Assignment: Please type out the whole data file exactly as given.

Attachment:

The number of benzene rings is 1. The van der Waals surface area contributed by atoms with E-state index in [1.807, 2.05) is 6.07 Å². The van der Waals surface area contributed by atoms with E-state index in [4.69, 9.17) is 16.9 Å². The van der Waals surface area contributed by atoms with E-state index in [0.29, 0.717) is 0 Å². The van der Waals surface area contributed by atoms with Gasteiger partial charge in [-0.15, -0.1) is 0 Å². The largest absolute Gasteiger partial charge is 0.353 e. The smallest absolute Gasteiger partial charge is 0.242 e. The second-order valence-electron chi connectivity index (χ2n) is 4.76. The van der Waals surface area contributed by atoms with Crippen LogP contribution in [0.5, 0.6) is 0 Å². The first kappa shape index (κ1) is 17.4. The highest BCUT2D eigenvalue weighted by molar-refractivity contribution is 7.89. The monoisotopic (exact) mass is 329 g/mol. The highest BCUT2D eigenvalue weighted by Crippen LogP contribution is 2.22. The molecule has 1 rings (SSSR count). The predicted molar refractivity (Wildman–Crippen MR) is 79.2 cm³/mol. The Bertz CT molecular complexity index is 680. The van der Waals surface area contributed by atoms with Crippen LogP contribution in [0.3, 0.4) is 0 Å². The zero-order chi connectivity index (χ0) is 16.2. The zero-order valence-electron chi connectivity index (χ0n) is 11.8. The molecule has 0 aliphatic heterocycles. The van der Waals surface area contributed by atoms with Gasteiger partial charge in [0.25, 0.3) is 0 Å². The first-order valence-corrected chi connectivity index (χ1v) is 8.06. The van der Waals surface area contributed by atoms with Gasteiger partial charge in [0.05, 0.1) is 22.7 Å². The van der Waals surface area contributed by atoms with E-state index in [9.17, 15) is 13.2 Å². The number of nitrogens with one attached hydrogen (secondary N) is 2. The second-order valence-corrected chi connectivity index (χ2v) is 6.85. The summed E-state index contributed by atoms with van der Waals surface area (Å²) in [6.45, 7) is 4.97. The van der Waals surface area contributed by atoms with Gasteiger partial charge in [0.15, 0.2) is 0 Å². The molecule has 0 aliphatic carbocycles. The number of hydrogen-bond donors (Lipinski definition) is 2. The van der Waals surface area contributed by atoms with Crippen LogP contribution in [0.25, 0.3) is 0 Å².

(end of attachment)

The number of benzene rings is 1. The van der Waals surface area contributed by atoms with E-state index in [1.807, 2.05) is 6.07 Å². The van der Waals surface area contributed by atoms with E-state index in [4.69, 9.17) is 16.9 Å². The van der Waals surface area contributed by atoms with E-state index in [0.29, 0.717) is 0 Å². The van der Waals surface area contributed by atoms with Gasteiger partial charge in [-0.15, -0.1) is 0 Å². The largest absolute Gasteiger partial charge is 0.353 e. The smallest absolute Gasteiger partial charge is 0.242 e. The second-order valence-electron chi connectivity index (χ2n) is 4.76. The van der Waals surface area contributed by atoms with Crippen LogP contribution in [0.5, 0.6) is 0 Å². The first kappa shape index (κ1) is 17.4. The highest BCUT2D eigenvalue weighted by molar-refractivity contribution is 7.89. The monoisotopic (exact) mass is 329 g/mol. The highest BCUT2D eigenvalue weighted by Crippen LogP contribution is 2.22. The molecule has 1 rings (SSSR count). The predicted molar refractivity (Wildman–Crippen MR) is 79.2 cm³/mol. The Bertz CT molecular complexity index is 680. The van der Waals surface area contributed by atoms with Crippen LogP contribution in [0.3, 0.4) is 0 Å². The zero-order chi connectivity index (χ0) is 16.2. The zero-order valence-electron chi connectivity index (χ0n) is 11.8. The molecule has 0 aliphatic heterocycles. The van der Waals surface area contributed by atoms with Gasteiger partial charge in [0.25, 0.3) is 0 Å². The first-order valence-corrected chi connectivity index (χ1v) is 8.06. The van der Waals surface area contributed by atoms with Gasteiger partial charge in [0.05, 0.1) is 22.7 Å². The van der Waals surface area contributed by atoms with E-state index in [9.17, 15) is 13.2 Å². The number of nitrogens with one attached hydrogen (secondary N) is 2. The second-order valence-corrected chi connectivity index (χ2v) is 6.85. The summed E-state index contributed by atoms with van der Waals surface area (Å²) in [6.45, 7) is 4.97. The van der Waals surface area contributed by atoms with Gasteiger partial charge in [0.15, 0.2) is 0 Å². The molecule has 0 aliphatic carbocycles. The number of hydrogen-bond donors (Lipinski definition) is 2. The van der Waals surface area contributed by atoms with Crippen LogP contribution in [0.25, 0.3) is 0 Å².